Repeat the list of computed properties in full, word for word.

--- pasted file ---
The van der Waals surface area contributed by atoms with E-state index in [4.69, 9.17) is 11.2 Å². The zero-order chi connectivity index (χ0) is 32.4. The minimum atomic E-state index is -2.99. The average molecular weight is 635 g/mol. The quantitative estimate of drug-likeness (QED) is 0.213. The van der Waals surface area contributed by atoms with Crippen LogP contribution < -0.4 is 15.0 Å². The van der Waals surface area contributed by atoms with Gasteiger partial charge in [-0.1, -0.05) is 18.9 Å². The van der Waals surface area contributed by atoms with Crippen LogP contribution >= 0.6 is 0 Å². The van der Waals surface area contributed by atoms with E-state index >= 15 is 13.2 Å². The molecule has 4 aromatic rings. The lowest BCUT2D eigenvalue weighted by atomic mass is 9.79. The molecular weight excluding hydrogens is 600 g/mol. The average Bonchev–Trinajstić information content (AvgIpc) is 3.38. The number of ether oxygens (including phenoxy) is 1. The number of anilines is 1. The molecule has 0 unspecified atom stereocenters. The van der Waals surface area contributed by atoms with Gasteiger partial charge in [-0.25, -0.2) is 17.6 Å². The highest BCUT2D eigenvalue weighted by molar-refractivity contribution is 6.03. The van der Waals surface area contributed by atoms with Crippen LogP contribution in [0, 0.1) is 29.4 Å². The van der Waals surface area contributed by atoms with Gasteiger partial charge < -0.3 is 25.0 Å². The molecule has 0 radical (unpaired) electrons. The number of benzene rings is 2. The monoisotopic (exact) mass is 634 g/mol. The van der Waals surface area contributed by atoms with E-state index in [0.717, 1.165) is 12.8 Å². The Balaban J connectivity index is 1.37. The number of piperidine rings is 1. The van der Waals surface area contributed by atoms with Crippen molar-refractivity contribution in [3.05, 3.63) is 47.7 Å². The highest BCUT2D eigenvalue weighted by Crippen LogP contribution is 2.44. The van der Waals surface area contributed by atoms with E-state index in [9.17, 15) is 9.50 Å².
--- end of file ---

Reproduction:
The van der Waals surface area contributed by atoms with E-state index in [4.69, 9.17) is 11.2 Å². The zero-order chi connectivity index (χ0) is 32.4. The minimum atomic E-state index is -2.99. The average molecular weight is 635 g/mol. The quantitative estimate of drug-likeness (QED) is 0.213. The van der Waals surface area contributed by atoms with Crippen LogP contribution < -0.4 is 15.0 Å². The van der Waals surface area contributed by atoms with Gasteiger partial charge in [-0.1, -0.05) is 18.9 Å². The van der Waals surface area contributed by atoms with Crippen LogP contribution >= 0.6 is 0 Å². The van der Waals surface area contributed by atoms with E-state index >= 15 is 13.2 Å². The molecule has 4 aromatic rings. The lowest BCUT2D eigenvalue weighted by atomic mass is 9.79. The molecular weight excluding hydrogens is 600 g/mol. The average Bonchev–Trinajstić information content (AvgIpc) is 3.38. The number of ether oxygens (including phenoxy) is 1. The number of anilines is 1. The molecule has 0 unspecified atom stereocenters. The van der Waals surface area contributed by atoms with Gasteiger partial charge in [-0.25, -0.2) is 17.6 Å². The highest BCUT2D eigenvalue weighted by molar-refractivity contribution is 6.03. The van der Waals surface area contributed by atoms with Crippen LogP contribution in [0, 0.1) is 29.4 Å². The van der Waals surface area contributed by atoms with Gasteiger partial charge < -0.3 is 25.0 Å². The molecule has 0 radical (unpaired) electrons. The number of benzene rings is 2. The monoisotopic (exact) mass is 634 g/mol. The van der Waals surface area contributed by atoms with E-state index in [0.717, 1.165) is 12.8 Å². The Balaban J connectivity index is 1.37. The number of piperidine rings is 1. The van der Waals surface area contributed by atoms with Crippen molar-refractivity contribution in [3.05, 3.63) is 47.7 Å². The highest BCUT2D eigenvalue weighted by Crippen LogP contribution is 2.44. The van der Waals surface area contributed by atoms with E-state index in [9.17, 15) is 9.50 Å².